About sixteen years ago, my dear friend Domi’s son Lars was coming to Seattle for a couple of weeks.  I was going to Kansas for those weeks, so I agreed to let him stay in my one-bedroom dump on Aurora North (Shoreline).  Lars was about 18, if I recall right.  Really nice kid, responsible, intelligent, great family.  No worries in the world.

Before I left, I said to Lars:  “There’s only one rule, besides don’t misplace the keys.  Do not have anyone over.  Anyone.  At all.  I trust you but I can’t know some random other people.  So, just do not do that.  Okay?”  He agreed.

Very good.  I went off to Kansas and did all my usual Kansas things.  Two weeks later I came home.  Lars was there.  Howdied him, asked how his time had gone.  Small talk, but it was quite evident something was on his mind.  I waited.  Lars was always a good kid, so I knew he’d fess sooner or later.

“Jonathan, there’s something I have to tell you.”

“Yeah? What’s up?”

“Well, I had some people over.”  He looked somewhat miserable.

You did what?” Now, it’s not my way to raise my voice much, but when I’m somewhat angry I can be animated.  I had to pretend to be a little angrier than I was, but not overdo it, because it had taken some serious decency to fess and I had a lot of respect for Lars.  What came out was a series of chilly, annoyed sentences, jabbed like icepicks:

“Did I somehow fail to be clear as to what was expected? Was there a life in danger? Was there some compelling benefit to this? Did I mishear you when you agreed? Did I ask a great deal of you? Was that unreasonable to ask? Did I in some way do you wrong, or make you feel that it would be just fine to make casual disregard of this one clear request?”  Each time, I let him answer, then kept on.  I watched him carefully because I was pretty sure he was near tears.  Yeah, I was punishing him a bit, and I felt a little mean, but at these times one has to make the point sink in.  Plus, I was authentically annoyed.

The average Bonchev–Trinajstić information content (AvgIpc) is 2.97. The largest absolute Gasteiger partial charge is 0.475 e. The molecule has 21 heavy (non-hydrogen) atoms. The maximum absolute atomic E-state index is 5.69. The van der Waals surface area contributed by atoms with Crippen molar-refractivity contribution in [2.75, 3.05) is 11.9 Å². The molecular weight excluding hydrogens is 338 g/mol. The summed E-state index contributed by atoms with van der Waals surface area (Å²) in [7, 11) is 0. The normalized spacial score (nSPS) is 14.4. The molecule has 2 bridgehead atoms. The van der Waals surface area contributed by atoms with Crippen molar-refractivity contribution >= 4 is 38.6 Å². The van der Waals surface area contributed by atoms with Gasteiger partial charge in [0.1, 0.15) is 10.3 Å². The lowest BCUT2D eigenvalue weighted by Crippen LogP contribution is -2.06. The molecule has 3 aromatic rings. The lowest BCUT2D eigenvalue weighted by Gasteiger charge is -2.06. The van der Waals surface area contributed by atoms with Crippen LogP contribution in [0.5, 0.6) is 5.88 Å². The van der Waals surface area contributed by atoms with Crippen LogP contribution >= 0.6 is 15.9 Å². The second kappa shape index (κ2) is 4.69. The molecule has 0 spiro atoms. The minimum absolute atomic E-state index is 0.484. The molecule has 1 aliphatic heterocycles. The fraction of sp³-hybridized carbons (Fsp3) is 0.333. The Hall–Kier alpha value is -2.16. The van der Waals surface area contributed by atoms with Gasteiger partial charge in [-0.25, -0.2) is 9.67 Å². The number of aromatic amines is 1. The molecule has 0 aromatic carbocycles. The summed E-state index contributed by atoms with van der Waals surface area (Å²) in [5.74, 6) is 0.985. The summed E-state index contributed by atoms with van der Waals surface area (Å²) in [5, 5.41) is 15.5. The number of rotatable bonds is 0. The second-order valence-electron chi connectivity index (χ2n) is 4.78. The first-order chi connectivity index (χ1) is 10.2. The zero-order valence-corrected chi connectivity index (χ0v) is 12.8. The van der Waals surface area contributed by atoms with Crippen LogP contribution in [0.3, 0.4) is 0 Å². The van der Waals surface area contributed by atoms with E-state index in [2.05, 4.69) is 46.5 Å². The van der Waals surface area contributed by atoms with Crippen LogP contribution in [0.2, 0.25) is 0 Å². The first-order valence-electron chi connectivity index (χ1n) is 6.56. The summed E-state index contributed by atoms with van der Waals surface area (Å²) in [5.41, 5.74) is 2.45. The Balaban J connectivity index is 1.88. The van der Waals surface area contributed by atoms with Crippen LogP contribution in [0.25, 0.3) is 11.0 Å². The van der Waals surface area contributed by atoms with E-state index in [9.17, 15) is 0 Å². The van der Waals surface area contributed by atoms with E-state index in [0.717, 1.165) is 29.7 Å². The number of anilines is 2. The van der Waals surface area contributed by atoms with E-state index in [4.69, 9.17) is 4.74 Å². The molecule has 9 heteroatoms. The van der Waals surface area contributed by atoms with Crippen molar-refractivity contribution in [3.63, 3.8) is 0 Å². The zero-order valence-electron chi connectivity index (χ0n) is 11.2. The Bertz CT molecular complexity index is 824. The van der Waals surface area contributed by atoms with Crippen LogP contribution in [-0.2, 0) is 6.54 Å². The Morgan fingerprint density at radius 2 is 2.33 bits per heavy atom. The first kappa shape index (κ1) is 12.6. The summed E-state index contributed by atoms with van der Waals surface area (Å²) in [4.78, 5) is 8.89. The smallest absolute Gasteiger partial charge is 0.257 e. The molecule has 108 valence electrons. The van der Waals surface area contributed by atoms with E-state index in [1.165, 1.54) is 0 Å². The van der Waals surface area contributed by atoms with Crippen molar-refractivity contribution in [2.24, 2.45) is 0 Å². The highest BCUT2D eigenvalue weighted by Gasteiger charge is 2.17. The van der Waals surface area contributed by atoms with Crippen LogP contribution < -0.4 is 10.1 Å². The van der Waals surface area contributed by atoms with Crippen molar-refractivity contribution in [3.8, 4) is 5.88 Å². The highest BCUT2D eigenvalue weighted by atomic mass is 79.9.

When I figured he’d had enough, and he did not try to argue or offer a bunch of childish excuses, it was time for the finish.  “Lars, I have one question from you, and I expect a candid answer.  Think carefully before you respond.”

“Okay.”  Poor kid looked like it was his worst day on earth, but he was still in there taking his medicine.  Had to hand it to him.

I put a little extra snarl into it.  “DID YOU FUCK IN MY BED?”